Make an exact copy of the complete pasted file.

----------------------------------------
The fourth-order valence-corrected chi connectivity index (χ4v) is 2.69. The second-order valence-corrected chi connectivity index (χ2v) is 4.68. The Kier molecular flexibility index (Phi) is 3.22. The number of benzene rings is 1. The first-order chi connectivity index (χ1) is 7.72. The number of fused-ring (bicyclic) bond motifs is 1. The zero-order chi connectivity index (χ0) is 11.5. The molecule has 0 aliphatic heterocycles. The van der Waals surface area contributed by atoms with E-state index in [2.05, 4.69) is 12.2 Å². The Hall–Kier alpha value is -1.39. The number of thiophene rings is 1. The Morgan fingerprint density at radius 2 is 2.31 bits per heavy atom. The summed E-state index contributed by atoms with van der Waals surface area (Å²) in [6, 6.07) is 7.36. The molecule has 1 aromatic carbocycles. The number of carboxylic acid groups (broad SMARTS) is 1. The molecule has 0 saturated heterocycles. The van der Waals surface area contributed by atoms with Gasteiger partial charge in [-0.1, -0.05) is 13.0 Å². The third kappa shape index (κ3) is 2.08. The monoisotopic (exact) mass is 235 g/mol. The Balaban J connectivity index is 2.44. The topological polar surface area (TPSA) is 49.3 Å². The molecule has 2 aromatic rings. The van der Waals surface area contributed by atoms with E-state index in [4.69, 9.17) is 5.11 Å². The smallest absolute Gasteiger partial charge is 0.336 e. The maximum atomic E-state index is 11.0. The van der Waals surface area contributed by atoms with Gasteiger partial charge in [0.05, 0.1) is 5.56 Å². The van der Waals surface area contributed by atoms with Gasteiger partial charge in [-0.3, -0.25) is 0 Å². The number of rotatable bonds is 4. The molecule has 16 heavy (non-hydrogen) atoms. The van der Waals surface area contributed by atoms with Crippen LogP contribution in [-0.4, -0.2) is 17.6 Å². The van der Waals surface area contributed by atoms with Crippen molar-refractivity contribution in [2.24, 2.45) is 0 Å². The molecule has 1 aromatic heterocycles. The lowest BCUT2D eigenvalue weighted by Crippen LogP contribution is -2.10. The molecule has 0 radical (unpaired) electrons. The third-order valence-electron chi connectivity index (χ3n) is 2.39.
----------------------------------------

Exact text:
The fourth-order valence-corrected chi connectivity index (χ4v) is 2.69. The second-order valence-corrected chi connectivity index (χ2v) is 4.68. The Kier molecular flexibility index (Phi) is 3.22. The number of benzene rings is 1. The first-order chi connectivity index (χ1) is 7.72. The number of fused-ring (bicyclic) bond motifs is 1. The zero-order chi connectivity index (χ0) is 11.5. The molecule has 0 aliphatic heterocycles. The van der Waals surface area contributed by atoms with E-state index in [2.05, 4.69) is 12.2 Å². The Hall–Kier alpha value is -1.39. The number of thiophene rings is 1. The Morgan fingerprint density at radius 2 is 2.31 bits per heavy atom. The summed E-state index contributed by atoms with van der Waals surface area (Å²) in [6, 6.07) is 7.36. The molecule has 1 aromatic carbocycles. The number of carboxylic acid groups (broad SMARTS) is 1. The molecule has 0 saturated heterocycles. The van der Waals surface area contributed by atoms with Gasteiger partial charge in [-0.1, -0.05) is 13.0 Å². The third kappa shape index (κ3) is 2.08. The monoisotopic (exact) mass is 235 g/mol. The Balaban J connectivity index is 2.44. The topological polar surface area (TPSA) is 49.3 Å². The molecule has 2 aromatic rings. The van der Waals surface area contributed by atoms with E-state index in [4.69, 9.17) is 5.11 Å². The smallest absolute Gasteiger partial charge is 0.336 e. The maximum atomic E-state index is 11.0. The van der Waals surface area contributed by atoms with Gasteiger partial charge in [0.05, 0.1) is 5.56 Å². The van der Waals surface area contributed by atoms with Gasteiger partial charge in [-0.3, -0.25) is 0 Å². The number of rotatable bonds is 4. The molecule has 16 heavy (non-hydrogen) atoms. The van der Waals surface area contributed by atoms with Crippen LogP contribution in [-0.4, -0.2) is 17.6 Å². The van der Waals surface area contributed by atoms with Crippen molar-refractivity contribution in [2.24, 2.45) is 0 Å². The molecule has 1 aromatic heterocycles. The lowest BCUT2D eigenvalue weighted by Crippen LogP contribution is -2.10. The molecule has 0 radical (unpaired) electrons. The third-order valence-electron chi connectivity index (χ3n) is 2.39.